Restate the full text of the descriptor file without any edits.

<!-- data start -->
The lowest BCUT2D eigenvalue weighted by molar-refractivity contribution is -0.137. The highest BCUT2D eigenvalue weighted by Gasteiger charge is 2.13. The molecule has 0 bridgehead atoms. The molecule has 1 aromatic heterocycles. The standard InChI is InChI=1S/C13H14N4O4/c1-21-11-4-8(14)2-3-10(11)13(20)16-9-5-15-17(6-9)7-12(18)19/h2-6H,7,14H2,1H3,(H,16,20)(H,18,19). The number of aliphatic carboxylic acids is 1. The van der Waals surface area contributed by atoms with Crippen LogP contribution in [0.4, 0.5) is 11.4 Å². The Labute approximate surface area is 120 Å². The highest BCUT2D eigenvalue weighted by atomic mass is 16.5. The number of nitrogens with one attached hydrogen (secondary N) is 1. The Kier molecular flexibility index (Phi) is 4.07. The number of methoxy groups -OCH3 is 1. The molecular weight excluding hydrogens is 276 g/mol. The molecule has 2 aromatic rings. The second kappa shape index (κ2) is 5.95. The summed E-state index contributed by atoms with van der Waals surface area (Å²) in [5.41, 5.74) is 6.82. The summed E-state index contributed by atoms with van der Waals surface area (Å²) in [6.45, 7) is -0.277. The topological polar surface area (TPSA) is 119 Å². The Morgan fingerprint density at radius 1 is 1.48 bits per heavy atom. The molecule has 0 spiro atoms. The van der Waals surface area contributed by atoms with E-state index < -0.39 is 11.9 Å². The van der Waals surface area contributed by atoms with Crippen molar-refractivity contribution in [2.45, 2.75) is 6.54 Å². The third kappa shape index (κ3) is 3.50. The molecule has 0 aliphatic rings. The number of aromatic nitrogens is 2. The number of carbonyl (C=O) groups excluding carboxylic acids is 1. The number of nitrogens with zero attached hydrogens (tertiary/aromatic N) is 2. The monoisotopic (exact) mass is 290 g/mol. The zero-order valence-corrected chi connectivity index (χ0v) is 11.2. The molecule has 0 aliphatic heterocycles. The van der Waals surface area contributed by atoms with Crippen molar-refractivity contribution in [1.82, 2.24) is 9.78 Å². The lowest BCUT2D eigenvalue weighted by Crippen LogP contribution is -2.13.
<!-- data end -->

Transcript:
The lowest BCUT2D eigenvalue weighted by molar-refractivity contribution is -0.137. The highest BCUT2D eigenvalue weighted by Gasteiger charge is 2.13. The molecule has 0 bridgehead atoms. The molecule has 1 aromatic heterocycles. The standard InChI is InChI=1S/C13H14N4O4/c1-21-11-4-8(14)2-3-10(11)13(20)16-9-5-15-17(6-9)7-12(18)19/h2-6H,7,14H2,1H3,(H,16,20)(H,18,19). The number of aliphatic carboxylic acids is 1. The van der Waals surface area contributed by atoms with Crippen LogP contribution in [0.4, 0.5) is 11.4 Å². The Labute approximate surface area is 120 Å². The highest BCUT2D eigenvalue weighted by atomic mass is 16.5. The number of nitrogens with one attached hydrogen (secondary N) is 1. The Kier molecular flexibility index (Phi) is 4.07. The number of methoxy groups -OCH3 is 1. The molecular weight excluding hydrogens is 276 g/mol. The molecule has 2 aromatic rings. The second kappa shape index (κ2) is 5.95. The summed E-state index contributed by atoms with van der Waals surface area (Å²) in [5.41, 5.74) is 6.82. The summed E-state index contributed by atoms with van der Waals surface area (Å²) in [6.45, 7) is -0.277. The topological polar surface area (TPSA) is 119 Å². The Morgan fingerprint density at radius 1 is 1.48 bits per heavy atom. The molecule has 0 spiro atoms. The van der Waals surface area contributed by atoms with E-state index < -0.39 is 11.9 Å². The van der Waals surface area contributed by atoms with Crippen molar-refractivity contribution in [2.45, 2.75) is 6.54 Å². The third kappa shape index (κ3) is 3.50. The molecule has 0 aliphatic rings. The number of aromatic nitrogens is 2. The number of carbonyl (C=O) groups excluding carboxylic acids is 1. The number of nitrogens with zero attached hydrogens (tertiary/aromatic N) is 2. The monoisotopic (exact) mass is 290 g/mol. The zero-order valence-corrected chi connectivity index (χ0v) is 11.2. The molecule has 0 aliphatic heterocycles. The van der Waals surface area contributed by atoms with Crippen molar-refractivity contribution in [1.82, 2.24) is 9.78 Å². The lowest BCUT2D eigenvalue weighted by Crippen LogP contribution is -2.13.